Alarming statistics released by the Ministry of Environment and Tourism reveal that a whopping 160 rhinos have been poached countrywide since last year, with most incidences reported in Etosha National Park.
Environment and Tourism Minister Pohamba Shifeta yesterday disclosed that 125 rhinos were killed from January to December last year alone, while another 35 carcasses were discovered from January this year to date.
Of the 37 poached this year, 28 of the carcasses were discovered in Etosha National Park and eight of them in the Kunene Region, while one was killed on a private farm.
Similarly, another scary statistic reveals that 31 elephants have been poached to date this year alone, compared 49 carcasses discovered in 2015. “It is a pity all these incidences happened. We started arresting suspects although some were released on bail,” Shifeta said.
Some of the recent arrests were made in the surrounds of Outjo, Otjiwarongo and Windhoek. Shifeta said he discussed the bail issue with the Prosecutor General Martha Imalwa to air his concern that granting bail to suspected poachers may jeopardise investigations.
Shifeta noted that sometimes they have serious evidence against suspected poachers, who nevertheless end up being released on bail.
“If a suspect lives near the poaching area, we will be able to say that such a person should report to the police daily if he or she leaves the area. We discovered that these people on bail go back and commit the same crime. It is frustrating that law enforcement officials on the ground arrest people and then the suspects are just granted bail. It is a challenge for us,” he remarked. Shifeta said the ministry – in conjunction with law enforcement officials – is trying its best to win the war against poaching through the use of both aerial and foot patrols. It, however, remains a challenge as such illicit activities are conducted by syndicates, he noted.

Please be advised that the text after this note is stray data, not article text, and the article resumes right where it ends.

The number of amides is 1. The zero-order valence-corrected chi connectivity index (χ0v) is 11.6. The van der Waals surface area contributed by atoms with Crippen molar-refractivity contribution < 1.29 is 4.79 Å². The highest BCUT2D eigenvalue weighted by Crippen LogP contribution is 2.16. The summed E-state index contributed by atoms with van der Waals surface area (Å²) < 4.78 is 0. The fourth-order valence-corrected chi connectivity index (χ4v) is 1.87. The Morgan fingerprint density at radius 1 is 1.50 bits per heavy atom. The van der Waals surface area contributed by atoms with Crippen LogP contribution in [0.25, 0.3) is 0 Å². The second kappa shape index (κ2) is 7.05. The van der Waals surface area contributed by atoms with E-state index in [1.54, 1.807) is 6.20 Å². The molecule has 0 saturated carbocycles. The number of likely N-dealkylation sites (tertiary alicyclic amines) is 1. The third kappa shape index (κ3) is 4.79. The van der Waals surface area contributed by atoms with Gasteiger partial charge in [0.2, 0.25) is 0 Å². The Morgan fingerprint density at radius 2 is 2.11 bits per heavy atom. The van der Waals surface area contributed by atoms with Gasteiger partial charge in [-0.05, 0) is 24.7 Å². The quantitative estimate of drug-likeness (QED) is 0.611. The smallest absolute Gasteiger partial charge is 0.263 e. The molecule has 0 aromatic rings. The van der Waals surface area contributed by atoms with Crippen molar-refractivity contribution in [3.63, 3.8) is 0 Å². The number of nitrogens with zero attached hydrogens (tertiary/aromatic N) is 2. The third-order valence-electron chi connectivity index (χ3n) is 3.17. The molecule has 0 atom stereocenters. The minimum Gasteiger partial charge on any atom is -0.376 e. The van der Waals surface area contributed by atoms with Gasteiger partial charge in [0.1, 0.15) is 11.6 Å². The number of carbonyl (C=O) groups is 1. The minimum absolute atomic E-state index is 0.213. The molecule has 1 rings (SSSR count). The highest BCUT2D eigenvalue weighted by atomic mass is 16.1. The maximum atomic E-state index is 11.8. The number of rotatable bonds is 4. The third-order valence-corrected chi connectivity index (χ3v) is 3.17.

“We discovered some people camping in Etosha, where it’s mountainous. Those camping make sure you can’t patrol there using a car. We will use horses to patrol these areas, because now if they hear noise from the helicopter, they hide,” he said.
Some of the recent incidents, he said, were detected in the Zambezi Region, adding that the carcasses were spotted through an aerial patrol of the Linyanti area. “Criminals are changing directions. Most are coming from the western side of Etosha where communities live,” he observed.
He also discussed the drought situation, saying wildlife animals are still in a good condition in bigger national parks, such as Etosha and Bwabwata, as opposed to smaller parks such as the Namib Naukluft along the desert, Daan Viljoen, Von Bach, Naute and Hardap, where the animals are more concentrated.
He said he engaged Prime Minister Saara Kuugongelwa-Amathila on the possibility of culling some 300 animals – mainly male springboks – that would be consumed by affected communities for drought relief purposes.